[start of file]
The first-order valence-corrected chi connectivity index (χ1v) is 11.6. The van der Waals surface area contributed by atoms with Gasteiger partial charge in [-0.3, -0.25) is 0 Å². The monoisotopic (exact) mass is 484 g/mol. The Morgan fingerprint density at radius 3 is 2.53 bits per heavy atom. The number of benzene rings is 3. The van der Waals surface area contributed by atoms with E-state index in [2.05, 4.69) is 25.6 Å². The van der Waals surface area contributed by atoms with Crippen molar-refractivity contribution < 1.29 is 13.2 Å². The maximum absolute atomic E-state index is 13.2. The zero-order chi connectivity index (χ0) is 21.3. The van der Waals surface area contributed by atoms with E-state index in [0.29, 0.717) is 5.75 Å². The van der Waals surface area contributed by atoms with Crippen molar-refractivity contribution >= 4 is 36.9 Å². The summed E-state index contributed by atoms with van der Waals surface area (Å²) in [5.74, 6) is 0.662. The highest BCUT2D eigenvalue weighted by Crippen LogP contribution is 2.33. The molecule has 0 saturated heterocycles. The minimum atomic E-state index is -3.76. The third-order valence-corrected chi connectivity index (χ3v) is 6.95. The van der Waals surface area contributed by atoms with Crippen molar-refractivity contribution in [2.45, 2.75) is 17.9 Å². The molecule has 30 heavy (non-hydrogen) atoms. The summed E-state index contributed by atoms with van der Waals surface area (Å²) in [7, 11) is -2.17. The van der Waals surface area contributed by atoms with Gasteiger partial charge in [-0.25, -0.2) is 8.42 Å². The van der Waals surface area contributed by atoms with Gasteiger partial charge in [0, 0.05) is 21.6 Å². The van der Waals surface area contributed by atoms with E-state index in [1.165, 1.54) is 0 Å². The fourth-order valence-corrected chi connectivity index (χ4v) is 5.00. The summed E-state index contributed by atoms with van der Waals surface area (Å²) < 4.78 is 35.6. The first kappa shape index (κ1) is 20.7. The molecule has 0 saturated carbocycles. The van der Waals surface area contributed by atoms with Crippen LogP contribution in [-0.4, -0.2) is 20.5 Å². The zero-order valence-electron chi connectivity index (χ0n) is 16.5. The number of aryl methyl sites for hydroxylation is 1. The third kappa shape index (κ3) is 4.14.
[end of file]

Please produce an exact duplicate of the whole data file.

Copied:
The first-order valence-corrected chi connectivity index (χ1v) is 11.6. The van der Waals surface area contributed by atoms with Gasteiger partial charge in [-0.3, -0.25) is 0 Å². The monoisotopic (exact) mass is 484 g/mol. The Morgan fingerprint density at radius 3 is 2.53 bits per heavy atom. The number of benzene rings is 3. The van der Waals surface area contributed by atoms with E-state index in [2.05, 4.69) is 25.6 Å². The van der Waals surface area contributed by atoms with Crippen molar-refractivity contribution < 1.29 is 13.2 Å². The maximum absolute atomic E-state index is 13.2. The zero-order chi connectivity index (χ0) is 21.3. The van der Waals surface area contributed by atoms with E-state index in [0.29, 0.717) is 5.75 Å². The van der Waals surface area contributed by atoms with Crippen molar-refractivity contribution >= 4 is 36.9 Å². The summed E-state index contributed by atoms with van der Waals surface area (Å²) in [5.74, 6) is 0.662. The highest BCUT2D eigenvalue weighted by Crippen LogP contribution is 2.33. The molecule has 0 saturated heterocycles. The minimum atomic E-state index is -3.76. The third-order valence-corrected chi connectivity index (χ3v) is 6.95. The van der Waals surface area contributed by atoms with Crippen molar-refractivity contribution in [2.45, 2.75) is 17.9 Å². The molecule has 30 heavy (non-hydrogen) atoms. The summed E-state index contributed by atoms with van der Waals surface area (Å²) in [7, 11) is -2.17. The van der Waals surface area contributed by atoms with Gasteiger partial charge in [-0.25, -0.2) is 8.42 Å². The van der Waals surface area contributed by atoms with Gasteiger partial charge in [0, 0.05) is 21.6 Å². The van der Waals surface area contributed by atoms with E-state index in [1.165, 1.54) is 0 Å². The fourth-order valence-corrected chi connectivity index (χ4v) is 5.00. The summed E-state index contributed by atoms with van der Waals surface area (Å²) < 4.78 is 35.6. The first kappa shape index (κ1) is 20.7. The molecule has 0 saturated carbocycles. The van der Waals surface area contributed by atoms with Crippen LogP contribution in [-0.4, -0.2) is 20.5 Å². The zero-order valence-electron chi connectivity index (χ0n) is 16.5. The number of aryl methyl sites for hydroxylation is 1. The third kappa shape index (κ3) is 4.14.